Docks are at or below the level of Lake St. Clair at Mike’s on the Water.

Docks are at or below the level of Lake St. Clair at Mike’s on the Water.

Photo by Kristyne E. Demske


High water levels in St. Clair Shores changes boating plans for summer

By: Kristyne E. Demske | St. Clair Shores Sentinel | Published June 27, 2019

 High water levels even close to shore, like at this gas dock east of the restaurant, are causing boaters to make different plans for spending time on the lake.

High water levels even close to shore, like at this gas dock east of the restaurant, are causing boaters to make different plans for spending time on the lake.

Photo by Kristyne E. Demske

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ST. CLAIR SHORES — John Craven practically lives on his boat.

The Sterling Heights resident can be found hanging out on his boat at Michigan Harbor most days of the week.

And he says that this year, the places for boaters to get into the water are going to be different.

“We’re probably going to end up being right off on shore if you want it shallow,” he said. “I’m born and raised on this lake — 50 years — I’ve never seen it that deep.”

With concerns that local island hangouts on Lake St. Clair have sunk deeper into the lake, local boaters say they’re making changes to their usual plans.

Though there were some reports that Gull Island is underwater, it is actually still above water, just less than before, Craven said. But other, smaller islands may be nearly submerged with the high water levels.

“There’s going to be a lot of people (damaging) outdrives when they go over Grass Island,” he theorized. “They’re going to have to buoy it off.”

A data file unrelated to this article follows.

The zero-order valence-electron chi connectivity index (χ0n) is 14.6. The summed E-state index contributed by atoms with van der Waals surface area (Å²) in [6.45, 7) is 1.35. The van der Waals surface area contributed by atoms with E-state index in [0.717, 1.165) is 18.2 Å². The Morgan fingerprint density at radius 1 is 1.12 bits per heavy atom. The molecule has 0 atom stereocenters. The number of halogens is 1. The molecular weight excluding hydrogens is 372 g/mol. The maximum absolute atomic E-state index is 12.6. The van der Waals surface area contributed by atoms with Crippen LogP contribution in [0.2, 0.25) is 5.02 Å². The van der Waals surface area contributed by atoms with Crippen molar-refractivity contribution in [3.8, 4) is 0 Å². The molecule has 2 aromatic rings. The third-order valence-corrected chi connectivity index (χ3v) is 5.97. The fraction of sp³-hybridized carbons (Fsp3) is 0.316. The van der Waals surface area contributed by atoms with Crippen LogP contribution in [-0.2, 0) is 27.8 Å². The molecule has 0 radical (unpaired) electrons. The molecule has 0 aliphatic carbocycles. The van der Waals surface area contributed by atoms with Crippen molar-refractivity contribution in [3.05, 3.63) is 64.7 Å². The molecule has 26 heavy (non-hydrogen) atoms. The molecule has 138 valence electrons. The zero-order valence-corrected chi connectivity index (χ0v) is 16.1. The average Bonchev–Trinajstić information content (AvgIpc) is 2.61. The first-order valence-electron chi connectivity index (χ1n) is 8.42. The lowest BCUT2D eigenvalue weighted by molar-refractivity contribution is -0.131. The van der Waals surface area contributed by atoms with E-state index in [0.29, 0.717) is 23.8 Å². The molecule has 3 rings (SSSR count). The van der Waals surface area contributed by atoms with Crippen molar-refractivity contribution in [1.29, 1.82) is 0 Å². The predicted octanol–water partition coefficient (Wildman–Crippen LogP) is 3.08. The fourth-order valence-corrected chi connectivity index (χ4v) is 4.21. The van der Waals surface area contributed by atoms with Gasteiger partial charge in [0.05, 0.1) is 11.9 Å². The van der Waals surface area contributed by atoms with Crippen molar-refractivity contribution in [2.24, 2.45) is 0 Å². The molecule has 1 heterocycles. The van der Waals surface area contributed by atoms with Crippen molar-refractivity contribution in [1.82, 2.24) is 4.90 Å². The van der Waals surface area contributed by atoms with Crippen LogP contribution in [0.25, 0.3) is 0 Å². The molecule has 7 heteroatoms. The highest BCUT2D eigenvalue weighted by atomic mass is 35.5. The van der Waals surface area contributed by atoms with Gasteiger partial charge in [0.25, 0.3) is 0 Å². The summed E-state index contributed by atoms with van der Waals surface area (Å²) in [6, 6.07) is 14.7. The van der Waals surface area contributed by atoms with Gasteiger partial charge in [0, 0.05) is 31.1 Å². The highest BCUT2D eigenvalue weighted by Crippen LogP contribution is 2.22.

Darla Rossini, fleet captain at Jefferson Yacht Club, 24504 Jefferson Ave., said that Goose Bay may end up being a very popular spot for boaters this year because it was typically very shallow.

“It’s out right off the Middle Channel,” she said. “If you walk all the way into Goose Bay, it used to be up to your knees and now that’s probably one of the only areas that I can think of that’s going to be over your waist.”

Rossini is responsible for scheduling all of the meetups for members of the yacht club.

“Some of the locations that we are going to, even some of their docks are underwater. They’re trying to do a makeshift fix for the high water right now. Some of them are putting risers on their docks,” she said. “They’re trying to work around it.”

Craven said the water is right up to the dock at the marina.

“I’ve had to adjust my lines twice,” he said, referring to the length of the lines holding his boat to the dock.

Rossini said the club is looking for locations that have floating docks where members can meet, since they adjust to the high water. And crossing the lake could be more hazardous for those who don’t know where land used to rise above water.

“There’s so much stuff in the water, like trees ... over by the Mac Ray area,” she said. “There used to be an island right in the middle of the lake. Now you’ve really got to watch for it, because now all you can see is the top of what was a tree. You have to be really careful to look for things that were above water that are now below water. You could blow out your prop.”

Not everyone is disappointed about the higher water levels, though.

Larry Delargy, commodore of the Great Lakes Yacht Club, 23900 Jefferson Ave., said that some of their lower docks are underwater, but “once you’re on the boat, it’s really no different.”

“It’s a plus for sailors because some of those sailboats draw 6-7 feet of water, and when we had low water a few years ago, they were running aground,” he said.

With about 60% of the club’s members using sailboats, “the water levels really don’t affect us any,” he said.

“Some of the areas that are quite shallow out on the lake are now deep enough ... unless you have a really deep keel boat,” he said.

It’s important to read boating charts accurately, he said.

“As of the first of June, lake levels are 5 feet over chart data. So when you look at your chart and it says 3 feet, it’s now 8 feet,” Delargy said.

But that could change if the weather warms into a typical summer.

“Usually, what happens (as) you get later into the summer, lake levels typically start dropping,” he said. “If we have sunny days, you get more evaporation.”

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